Axios Dallas

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Happy Tuesday (we double checked)! Your mistakes don't have to define you.

☀️ Today's weather: Breezy and sunny. High of 69.

ğŸŽµ Sounds like: "Smelly Cat"

❤️ It's a great day to contribute to our newsroom by becoming an Axios Local member.

⚖️ Situational awareness: The Supreme Court extended the order blocking Texas from enforcing its immigration law that would let police arrest people they suspect illegally crossed the border.

Today's newsletter is 868 stinky words — a 3.5-minute read.

1 big thing: What's next for Addison-based Pourri

Suzy Batiz records her "Holy Sh!t" podcast during SXSW 2024. Photo: Rick Kern/Getty Images for Pourri

A five-star bathroom experience, a 30-foot-tall inflatable poop: Addison-based Pourri made a splash at its South by Southwest debut.

Why it matters: It's a buzzy marketing moment for the 17-year-old company and founder Suzy Batiz as she maneuvers Pourri into its next chapter.

State of play: Pourri, which dropped the "poo" from its name in 2022 to take on a wider variety of odor-elimination products, partnered with Rolling Stone for events scattered around the festival.

Between the lines: Companies like Pourri see SXSW as a massive stage to capture consumer attention and showcase their brands.

  • Brand "activations," as they're called at SXSW, are known for headline-grabbing stunts at various venues, with big musical acts and free swag to drive attendance. It's common to see a line down the block to get inside.

Zoom in: It seemed like Pourri was everywhere at South by Southwest.

  • Attendees were encouraged to pick up tap-enabled Poo-Pourri pocket sprayers in the convention center's registrant lounge. The sprayers served as a pass to Pourri x Rolling Stone events and featured a "bathroom finder" with an option to review public bathrooms in the area and be notified of daily giveaways.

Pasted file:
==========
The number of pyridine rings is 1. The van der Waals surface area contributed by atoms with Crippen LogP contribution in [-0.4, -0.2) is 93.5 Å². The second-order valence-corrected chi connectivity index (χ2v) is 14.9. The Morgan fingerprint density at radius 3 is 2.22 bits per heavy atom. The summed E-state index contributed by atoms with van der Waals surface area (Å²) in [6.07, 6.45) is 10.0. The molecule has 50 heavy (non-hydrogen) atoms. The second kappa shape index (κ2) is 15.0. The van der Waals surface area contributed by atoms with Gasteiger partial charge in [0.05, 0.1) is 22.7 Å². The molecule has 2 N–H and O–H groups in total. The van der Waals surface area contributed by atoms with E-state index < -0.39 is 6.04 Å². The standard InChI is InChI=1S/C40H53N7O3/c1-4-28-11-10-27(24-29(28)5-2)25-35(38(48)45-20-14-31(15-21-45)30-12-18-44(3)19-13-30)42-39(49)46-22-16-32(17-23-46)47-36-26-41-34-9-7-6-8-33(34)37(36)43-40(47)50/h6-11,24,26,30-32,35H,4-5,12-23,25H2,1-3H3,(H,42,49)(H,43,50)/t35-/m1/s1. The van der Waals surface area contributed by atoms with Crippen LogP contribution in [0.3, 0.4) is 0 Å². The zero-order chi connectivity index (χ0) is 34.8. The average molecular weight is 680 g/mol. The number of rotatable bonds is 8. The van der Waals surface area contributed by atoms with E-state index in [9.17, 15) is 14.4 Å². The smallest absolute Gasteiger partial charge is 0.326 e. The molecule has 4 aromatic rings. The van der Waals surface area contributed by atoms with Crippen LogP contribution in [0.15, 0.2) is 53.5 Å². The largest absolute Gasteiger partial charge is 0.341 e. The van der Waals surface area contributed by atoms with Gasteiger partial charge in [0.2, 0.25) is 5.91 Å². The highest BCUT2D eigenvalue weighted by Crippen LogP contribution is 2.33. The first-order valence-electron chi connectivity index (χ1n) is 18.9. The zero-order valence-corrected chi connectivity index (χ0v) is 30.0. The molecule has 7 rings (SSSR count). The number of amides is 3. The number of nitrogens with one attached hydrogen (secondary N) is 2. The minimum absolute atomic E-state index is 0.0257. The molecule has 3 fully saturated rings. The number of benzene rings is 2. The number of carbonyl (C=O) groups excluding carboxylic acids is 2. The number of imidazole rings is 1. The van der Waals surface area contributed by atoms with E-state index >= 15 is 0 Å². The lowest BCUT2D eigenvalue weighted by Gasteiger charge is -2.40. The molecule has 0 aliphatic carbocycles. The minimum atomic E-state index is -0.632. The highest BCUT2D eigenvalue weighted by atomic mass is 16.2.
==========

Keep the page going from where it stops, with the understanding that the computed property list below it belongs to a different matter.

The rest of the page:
What's next: Batiz said she expects Pourri's Dallas-area headquarters to continue growing as the brand moves into other categories, and she has no plans to call it quits.

  • "We're in a major expansion phase, and I can see that expansion keep happening," Batiz told Axios. "People always ask me, 'Would you sell the company?' and I'm like, well, somebody needs to come run it better than me or do a better job. It's not that I think I'll have Pourri forever, but it's my child. She's growing."

"Holy Sh!t" podcast

2. 💸 Millions of Texans can file taxes directly, and for free

Illustration: Sarah Grillo/Axios

About 3.8 million Texans are eligible to use a new Internal Revenue Service tool to file their 2023 federal taxes for free.

Why it matters: Texas is one of 12 states participating in the IRS Direct File pilot, which could reshape how millions of Americans do their taxes and disrupt the multibillion-dollar tax preparation industry, per Axios' Jacob Knutson.

The big picture: April 15 is the deadline for most taxpayers to file their personal federal returns, pay any taxes owed or request an extension.

How it works: Users can check their eligibility using the Direct File website and, if they're eligible, enter their income information to file their federal taxes.

  • The tool comes with customer support, a checklist for completing the steps and tutorials in English and Spanish.
  • Users can review the information they've entered and see how much they owe before filing the return.

Yes, but: Eligibility depends on your type of income and tax credits. You also can't itemize deductions.